For example, the ‘Ndrangheta sent its offspring to business schools, where they learned how to earn substantial returns by supplying inputs to the debt mint. Soon enough, the ‘Ndrangheta set up front companies to collect and often extort bills from health-service providers against regional governments and sold them at a premium to financial intermediaries that operate the mint. Conveniently, anti-money laundering and know-your-customer regulations do not apply to these shadow banking operations. Thus, no one questioned where these bills came from and how they had been obtained.
When Hertz filed for bankruptcy in May, it was US$19 billion ($26.3 billion) deep in liabilities. Most were owed to company-affiliated, but legally separate SPVs. The inputs for these SPVs were intra-company loan obligations.
The first SPV raised funds from investors, lent them to the second, which offered the cars it owned as collateral and its leasing operations to produce the cash to pay back the loans. Investors were further protected by collateral calls in the event that the value of the collateral declined. For a while, the cash inflows boosted Hertz’s financial performance, but at the price of turning a car-rental company into a shadow bank whose core business was reduced to producing the collateral and cash flows for repayment. Hertz’s capital structure reflects this transformation: 90% liabilities and only 10% equity. This is what the capital structure of banks, not ordinary corporations, looks like.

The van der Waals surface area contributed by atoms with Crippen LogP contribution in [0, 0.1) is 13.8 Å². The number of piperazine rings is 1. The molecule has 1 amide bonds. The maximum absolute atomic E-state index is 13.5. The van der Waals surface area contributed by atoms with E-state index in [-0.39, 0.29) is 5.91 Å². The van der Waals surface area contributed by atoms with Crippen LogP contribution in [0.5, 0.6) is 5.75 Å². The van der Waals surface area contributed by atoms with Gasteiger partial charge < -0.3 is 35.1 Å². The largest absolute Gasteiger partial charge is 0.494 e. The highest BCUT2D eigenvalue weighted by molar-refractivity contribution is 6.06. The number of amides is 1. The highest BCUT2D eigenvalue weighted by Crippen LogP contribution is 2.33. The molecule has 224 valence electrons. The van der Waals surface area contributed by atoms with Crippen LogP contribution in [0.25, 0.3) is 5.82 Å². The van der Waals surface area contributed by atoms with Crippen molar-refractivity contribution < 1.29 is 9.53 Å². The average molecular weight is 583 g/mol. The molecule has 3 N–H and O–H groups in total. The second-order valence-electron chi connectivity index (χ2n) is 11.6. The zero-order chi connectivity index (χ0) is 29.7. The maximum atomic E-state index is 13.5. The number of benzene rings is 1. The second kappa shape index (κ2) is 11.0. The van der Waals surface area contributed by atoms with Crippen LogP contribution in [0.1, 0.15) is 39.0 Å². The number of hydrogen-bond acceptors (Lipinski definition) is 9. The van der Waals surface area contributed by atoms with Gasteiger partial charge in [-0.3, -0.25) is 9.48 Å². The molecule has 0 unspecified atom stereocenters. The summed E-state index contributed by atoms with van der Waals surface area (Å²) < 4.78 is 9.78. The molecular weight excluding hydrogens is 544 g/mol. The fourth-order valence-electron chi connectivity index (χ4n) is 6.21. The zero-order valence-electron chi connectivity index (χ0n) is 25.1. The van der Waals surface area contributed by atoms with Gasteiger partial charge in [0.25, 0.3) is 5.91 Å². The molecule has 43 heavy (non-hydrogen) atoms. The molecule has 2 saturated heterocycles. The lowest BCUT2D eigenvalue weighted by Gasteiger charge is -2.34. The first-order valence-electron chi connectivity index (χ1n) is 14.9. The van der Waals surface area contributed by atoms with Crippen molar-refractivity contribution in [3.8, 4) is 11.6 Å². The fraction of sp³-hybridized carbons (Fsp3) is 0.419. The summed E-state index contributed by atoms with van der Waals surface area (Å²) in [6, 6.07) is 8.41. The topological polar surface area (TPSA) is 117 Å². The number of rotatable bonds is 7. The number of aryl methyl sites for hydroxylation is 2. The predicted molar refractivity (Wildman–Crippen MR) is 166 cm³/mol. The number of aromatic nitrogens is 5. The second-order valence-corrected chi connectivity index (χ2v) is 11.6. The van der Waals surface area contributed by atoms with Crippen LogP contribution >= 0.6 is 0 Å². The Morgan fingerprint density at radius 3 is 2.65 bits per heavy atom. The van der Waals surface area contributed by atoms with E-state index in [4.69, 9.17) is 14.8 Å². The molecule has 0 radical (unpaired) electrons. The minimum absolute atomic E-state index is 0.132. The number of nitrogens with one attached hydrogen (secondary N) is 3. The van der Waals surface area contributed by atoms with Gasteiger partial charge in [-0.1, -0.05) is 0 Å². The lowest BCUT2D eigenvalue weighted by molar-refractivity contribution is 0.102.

Even China, a country that carefully guards the stability of its financial system, has not been spared. The trust industry market, an alternative to China’s largely state-controlled banking system, witnessed its “golden decade” in the 2000s and reached US$3 trillion in 2020. Sichuan Trust Company and other financial intermediaries packaged loans to real estate and infrastructure projects into assets for investors. As the practice expanded, the quality of loans declined. The Covid-19 crisis exposed the vulnerability of this scheme, forcing Sichuan and others to miss payments to investors and prompting government intervention.